Given that we’re at Winter Solstice, it’s probably appropriate that we’ve had some loooong nights around here. A nasty cold bug continues to make the littles miserable, and today C is in bed with it. So far I’ve escaped, which may well mean I’m due for a dose on Christmas Day! Still, despite this, I managed to get the last of my ‘elving’ done last night, with these doll nappies and change mat. They are heading for P’s little friend, who is about to become a big sister for the first time. P had some play nappies for his doll when M was born and I thought it was a lovely idea. I used the pattern from Anna Maria Horner’s Handmade Beginnings for the nappies, using terry towelling for the inside and some left over babycord from M’s dresses for the outside. The change mat is simply a rectangle of cotton print with a rectangle of wool/cotton quilt batting and a rectangle of brushed cotton. I had a bit of fun with the embroidery foot on my sewing machine to doodle on it, having earlier threatened my machine with the sack when it wouldn’t work properly for some reason. I believe my threats included “I’ll get rid of you and get an antique hand sewing machine, then you’ll be sorry.” Maybe this is a sign that I could really do with more sleep, but it seemed to work!!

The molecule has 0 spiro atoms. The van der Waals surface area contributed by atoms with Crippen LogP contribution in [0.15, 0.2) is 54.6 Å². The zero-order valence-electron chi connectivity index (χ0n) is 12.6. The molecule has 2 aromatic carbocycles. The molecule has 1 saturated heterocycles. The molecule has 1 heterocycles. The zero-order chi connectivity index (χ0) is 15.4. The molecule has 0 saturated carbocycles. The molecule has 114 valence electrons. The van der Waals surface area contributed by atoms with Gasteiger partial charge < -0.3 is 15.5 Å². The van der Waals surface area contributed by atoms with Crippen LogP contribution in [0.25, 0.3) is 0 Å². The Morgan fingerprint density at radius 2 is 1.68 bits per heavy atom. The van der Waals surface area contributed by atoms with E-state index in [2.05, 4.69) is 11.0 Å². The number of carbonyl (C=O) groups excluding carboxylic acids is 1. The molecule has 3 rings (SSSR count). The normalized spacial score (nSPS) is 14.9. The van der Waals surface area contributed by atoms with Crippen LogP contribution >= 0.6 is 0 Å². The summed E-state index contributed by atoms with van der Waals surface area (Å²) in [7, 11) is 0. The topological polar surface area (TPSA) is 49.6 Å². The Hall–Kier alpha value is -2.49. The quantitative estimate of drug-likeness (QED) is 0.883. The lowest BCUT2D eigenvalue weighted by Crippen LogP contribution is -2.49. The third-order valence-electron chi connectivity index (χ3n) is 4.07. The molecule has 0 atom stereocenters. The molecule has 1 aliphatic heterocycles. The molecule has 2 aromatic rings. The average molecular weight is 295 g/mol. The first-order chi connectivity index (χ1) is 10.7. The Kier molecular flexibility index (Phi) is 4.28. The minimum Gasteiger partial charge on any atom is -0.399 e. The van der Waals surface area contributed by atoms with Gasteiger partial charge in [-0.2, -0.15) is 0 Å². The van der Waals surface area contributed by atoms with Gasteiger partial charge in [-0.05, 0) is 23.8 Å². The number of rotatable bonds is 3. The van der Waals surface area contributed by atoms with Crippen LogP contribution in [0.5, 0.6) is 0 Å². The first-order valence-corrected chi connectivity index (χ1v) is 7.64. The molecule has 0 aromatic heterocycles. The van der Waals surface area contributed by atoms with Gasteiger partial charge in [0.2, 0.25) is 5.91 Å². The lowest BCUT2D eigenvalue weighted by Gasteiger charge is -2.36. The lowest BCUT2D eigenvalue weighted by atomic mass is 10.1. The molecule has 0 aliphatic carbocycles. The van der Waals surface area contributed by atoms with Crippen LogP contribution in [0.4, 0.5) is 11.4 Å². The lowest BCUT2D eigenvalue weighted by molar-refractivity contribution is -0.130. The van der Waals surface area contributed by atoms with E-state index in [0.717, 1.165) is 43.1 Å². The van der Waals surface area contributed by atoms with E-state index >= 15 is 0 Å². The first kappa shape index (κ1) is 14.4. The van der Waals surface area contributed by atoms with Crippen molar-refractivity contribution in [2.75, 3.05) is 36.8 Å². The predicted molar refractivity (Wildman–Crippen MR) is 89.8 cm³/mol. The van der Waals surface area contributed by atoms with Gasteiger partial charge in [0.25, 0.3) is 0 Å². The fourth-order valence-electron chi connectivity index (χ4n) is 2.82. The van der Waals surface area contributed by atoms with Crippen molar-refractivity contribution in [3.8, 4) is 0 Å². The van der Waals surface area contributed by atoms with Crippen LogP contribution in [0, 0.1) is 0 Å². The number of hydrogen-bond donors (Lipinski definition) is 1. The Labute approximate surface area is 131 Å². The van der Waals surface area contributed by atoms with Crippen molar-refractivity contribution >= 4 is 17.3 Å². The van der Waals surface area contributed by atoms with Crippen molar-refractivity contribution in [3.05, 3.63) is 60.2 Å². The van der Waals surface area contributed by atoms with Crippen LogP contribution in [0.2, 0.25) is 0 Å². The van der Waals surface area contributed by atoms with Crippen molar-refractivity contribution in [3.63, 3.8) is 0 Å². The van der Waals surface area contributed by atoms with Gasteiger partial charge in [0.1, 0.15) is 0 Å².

After a weekend of equal parts yuck- two children and a husband with nasty colds, disastrous attempt at fudge making, snow stopping friends and vital parcel deliveries arriving- and yum- a sister who made it over for Sunday lunch, fence panels mended and some rather good brownies made from salvaged fudge mixture- we are on the final march to the big day. Despite feeling the effects of rather a lot of missed sleep, I have got some ‘elving’ done and all the presents are sewn, blocked, finished off and wrapped with the exception of those still in the post (aargh!) and one more thing that I really, really will finish tonight. Other than that and a whole load of dull domestic chores, all we can really do now is wait and hope that the weather doesn’t scupper our plans.